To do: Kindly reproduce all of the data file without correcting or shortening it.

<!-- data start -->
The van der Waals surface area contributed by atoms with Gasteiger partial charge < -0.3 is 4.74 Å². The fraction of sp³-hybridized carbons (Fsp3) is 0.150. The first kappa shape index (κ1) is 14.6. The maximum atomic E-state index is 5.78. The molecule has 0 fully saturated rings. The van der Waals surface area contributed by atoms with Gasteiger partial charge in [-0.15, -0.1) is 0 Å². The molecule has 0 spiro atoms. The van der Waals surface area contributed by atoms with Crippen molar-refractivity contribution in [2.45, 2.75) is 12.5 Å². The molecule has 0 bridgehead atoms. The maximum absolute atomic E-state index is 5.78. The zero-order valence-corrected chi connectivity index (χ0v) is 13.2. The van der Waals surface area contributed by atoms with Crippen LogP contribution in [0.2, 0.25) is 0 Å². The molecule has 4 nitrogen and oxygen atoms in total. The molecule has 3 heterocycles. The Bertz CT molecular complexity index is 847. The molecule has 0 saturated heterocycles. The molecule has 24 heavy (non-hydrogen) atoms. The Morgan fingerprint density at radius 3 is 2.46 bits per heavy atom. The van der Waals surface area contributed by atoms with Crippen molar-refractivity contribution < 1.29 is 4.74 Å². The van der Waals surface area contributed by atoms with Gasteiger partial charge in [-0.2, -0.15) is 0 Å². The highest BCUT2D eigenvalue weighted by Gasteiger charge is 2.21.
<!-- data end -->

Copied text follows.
The van der Waals surface area contributed by atoms with Gasteiger partial charge < -0.3 is 4.74 Å². The fraction of sp³-hybridized carbons (Fsp3) is 0.150. The first kappa shape index (κ1) is 14.6. The maximum atomic E-state index is 5.78. The molecule has 0 fully saturated rings. The van der Waals surface area contributed by atoms with Gasteiger partial charge in [-0.15, -0.1) is 0 Å². The molecule has 0 spiro atoms. The van der Waals surface area contributed by atoms with Crippen molar-refractivity contribution in [2.45, 2.75) is 12.5 Å². The molecule has 0 bridgehead atoms. The maximum absolute atomic E-state index is 5.78. The zero-order valence-corrected chi connectivity index (χ0v) is 13.2. The van der Waals surface area contributed by atoms with Crippen LogP contribution in [0.2, 0.25) is 0 Å². The molecule has 4 nitrogen and oxygen atoms in total. The molecule has 3 heterocycles. The Bertz CT molecular complexity index is 847. The molecule has 0 saturated heterocycles. The molecule has 24 heavy (non-hydrogen) atoms. The Morgan fingerprint density at radius 3 is 2.46 bits per heavy atom. The van der Waals surface area contributed by atoms with Crippen molar-refractivity contribution < 1.29 is 4.74 Å². The van der Waals surface area contributed by atoms with Gasteiger partial charge in [-0.2, -0.15) is 0 Å². The highest BCUT2D eigenvalue weighted by Gasteiger charge is 2.21.